fisheries and game lands for the 2018-19 seasons. The Wildlife
Commission will conduct nine
public hearings in January across the state to discuss these proposed
regulations changes, including changes to deerand bearseasons.
The public is encouraged to
submit comments, opinions and suggestions by Feb. 1, 2018. Comments can be
submitted in-person at one of the hearings, by e-mail, (please include your
name and address) onlineor by
mail (Rule-making Coordinator, 1701 Mail Service Center, Raleigh, NC
Hunting seasons for various game animals have or are about to open in North Carolina. The North Carolina Wildlife Resources Commission is running a campaign called Home from the Hunt which reminds hunters of the blaze orange requirements while hunting.
RALEIGH, N.C. – The N.C. Wildlife Resources Commission’s Home From The Hunt safety campaign is reminding hunters of blaze orange requirements (also known as hunter orange, fluorescent orange or 10-mile cloth).
In North Carolina, hunters are required to wear a cap or hat of blaze orange color, or wear an outer garment such as a shirt or game vest in blaze orange that is visible from all sides, when hunting bear, feral hogs, deer, rabbit, squirrel, grouse, pheasant or quail with a firearm. Hunters also are required to wear blaze orange while hunting with a bow on Sunday during the muzzleloader or gun season.
The campaign also recommends anyone spending time outdoors in areas that see hunting activity to consider wearing blaze orange. Blaze orange clothing stands out against an outdoor background and studies have proven it increases visibility of the wearer in low light situations.
“Blaze orange signals ‘caution’ to the viewer,” said Travis Casper, assistant hunter education coordinator for North Carolina. “Wearing blaze orange is an important step for safety, because it alerts others to your presence with an instantaneous recognition.”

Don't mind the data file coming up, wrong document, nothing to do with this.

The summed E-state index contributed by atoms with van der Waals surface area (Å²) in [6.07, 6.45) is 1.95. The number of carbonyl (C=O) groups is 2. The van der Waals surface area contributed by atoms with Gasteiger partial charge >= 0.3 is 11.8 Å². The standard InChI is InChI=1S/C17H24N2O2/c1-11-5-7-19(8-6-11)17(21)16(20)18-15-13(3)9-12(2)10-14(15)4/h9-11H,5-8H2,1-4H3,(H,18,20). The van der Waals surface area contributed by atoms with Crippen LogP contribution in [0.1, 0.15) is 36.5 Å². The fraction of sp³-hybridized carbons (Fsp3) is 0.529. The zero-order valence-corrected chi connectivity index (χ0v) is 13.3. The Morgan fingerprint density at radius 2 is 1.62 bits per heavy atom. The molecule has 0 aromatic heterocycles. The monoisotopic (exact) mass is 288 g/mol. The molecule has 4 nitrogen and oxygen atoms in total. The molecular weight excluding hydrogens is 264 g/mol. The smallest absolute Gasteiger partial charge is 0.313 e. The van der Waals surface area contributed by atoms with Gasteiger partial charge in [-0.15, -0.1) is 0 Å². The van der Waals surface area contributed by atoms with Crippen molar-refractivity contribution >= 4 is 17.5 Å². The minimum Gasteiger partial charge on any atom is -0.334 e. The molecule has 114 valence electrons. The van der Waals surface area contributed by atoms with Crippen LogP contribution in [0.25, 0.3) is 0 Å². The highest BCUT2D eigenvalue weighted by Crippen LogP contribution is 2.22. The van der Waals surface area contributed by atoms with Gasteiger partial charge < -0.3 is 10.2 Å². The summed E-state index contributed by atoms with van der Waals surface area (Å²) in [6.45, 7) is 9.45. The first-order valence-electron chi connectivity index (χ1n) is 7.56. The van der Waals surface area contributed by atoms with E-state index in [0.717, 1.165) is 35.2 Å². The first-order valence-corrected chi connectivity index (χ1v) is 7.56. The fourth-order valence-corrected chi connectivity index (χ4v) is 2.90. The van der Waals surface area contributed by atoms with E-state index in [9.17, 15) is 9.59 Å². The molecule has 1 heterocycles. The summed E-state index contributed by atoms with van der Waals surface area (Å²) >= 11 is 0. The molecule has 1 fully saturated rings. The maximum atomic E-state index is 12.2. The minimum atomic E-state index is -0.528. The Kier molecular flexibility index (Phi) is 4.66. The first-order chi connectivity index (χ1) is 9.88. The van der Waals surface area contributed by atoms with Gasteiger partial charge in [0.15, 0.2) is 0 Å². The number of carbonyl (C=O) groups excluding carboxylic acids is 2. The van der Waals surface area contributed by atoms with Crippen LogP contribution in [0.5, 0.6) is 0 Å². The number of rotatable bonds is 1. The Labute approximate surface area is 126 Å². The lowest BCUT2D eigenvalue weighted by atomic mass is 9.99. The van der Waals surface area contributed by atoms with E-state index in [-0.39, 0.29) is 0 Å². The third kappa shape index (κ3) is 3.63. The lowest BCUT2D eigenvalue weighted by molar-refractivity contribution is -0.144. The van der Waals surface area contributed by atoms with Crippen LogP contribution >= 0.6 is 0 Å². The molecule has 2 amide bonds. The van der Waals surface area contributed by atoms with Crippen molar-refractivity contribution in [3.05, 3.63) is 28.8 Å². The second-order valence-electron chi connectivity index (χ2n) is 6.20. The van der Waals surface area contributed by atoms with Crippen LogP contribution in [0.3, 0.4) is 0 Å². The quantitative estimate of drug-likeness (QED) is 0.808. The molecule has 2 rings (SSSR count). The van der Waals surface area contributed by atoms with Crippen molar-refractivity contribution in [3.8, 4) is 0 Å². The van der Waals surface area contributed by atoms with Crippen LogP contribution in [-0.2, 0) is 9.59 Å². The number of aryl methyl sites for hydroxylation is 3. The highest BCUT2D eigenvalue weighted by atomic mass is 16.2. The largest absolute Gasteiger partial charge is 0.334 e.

Blaze orange can also be helpful in locating someone lost or injured.
In North Carolina, all first-time hunting license buyers must successfully complete a Hunter Education Course, offered free across the state. Go to www.ncwildlife.org to consult the online version of the 2011-2012 N.C. Inland Fishing, Hunting and Trapping Regulations Digest or call 919-707-0031 for more information.
The NC Wildlife Resources Commission sent out notice of temporary rules that will go into effect on October 1st. The new rules are needed due to changes in wildlife laws made by the General Assembly. It impacts crow, coyote, and hog hunters.
The N.C. Wildlife Resources Commission is proposing temporary rules to allow hunters to use electronic calls for crows and coyotes and to establish an open season with no bag limits for feral swine (hogs).
Crow and coyote hunters are probably aware that they can use electronic calls, but they may not be aware that this practice is legal because it is currently allowed in state law, G.S. § 113-291.1. House Bill 432, which was passed by the General Assembly in June, removes this practice from G.S. § 113-291.1 and gives authority to the Commission to regulate electronic calls for all game animals and birds. The law goes into effect October 1. In order for hunters to continue using electronic calls for crows and coyotes after September 30, the Commission must pass temporary and permanent rules to maintain the status quo. If approved, the temporary rules will go into effect on October 1 and would likely be replaced by permanent rules on January 1, 2012. The Commission’s public hearing schedule appears below.
House Bill 432 also changes the status of feral swine to wild animals and deletes the term “wild boar.” All wild animals must have a season set by Commission rules to make hunting that species legal. The Commission is proposing a temporary rule which declares feral swine (hogs) as a species with no closed season and no bag limits. This temporary rule would also go into effect October 1. An identical permanent rule is proposed to go into effect January 1, 2012.
Please note that as of October 1, all persons shooting feral swine (hogs) must have a hunting license or a depredation permit, except for people who are otherwise license-exempt.
Public Hearing for Proposed Temporary Rules for Crows, Coyotes and Feral Swine (Hogs)
Centennial Campus for Wildlife Education
1751 Varsity Dr.
Raleigh, N.C. 27606
Comments may also be submitted between July 18, 2011 and August 8, to firstname.lastname@example.org or Temporary Rule Comments, N.C. Wildlife Resources Commission, 1701 Mail Service Center, Raleigh, N.C. 27699-1701.
Hearings on permanent rule changes will be held around the State of North Carolina beginning in early September.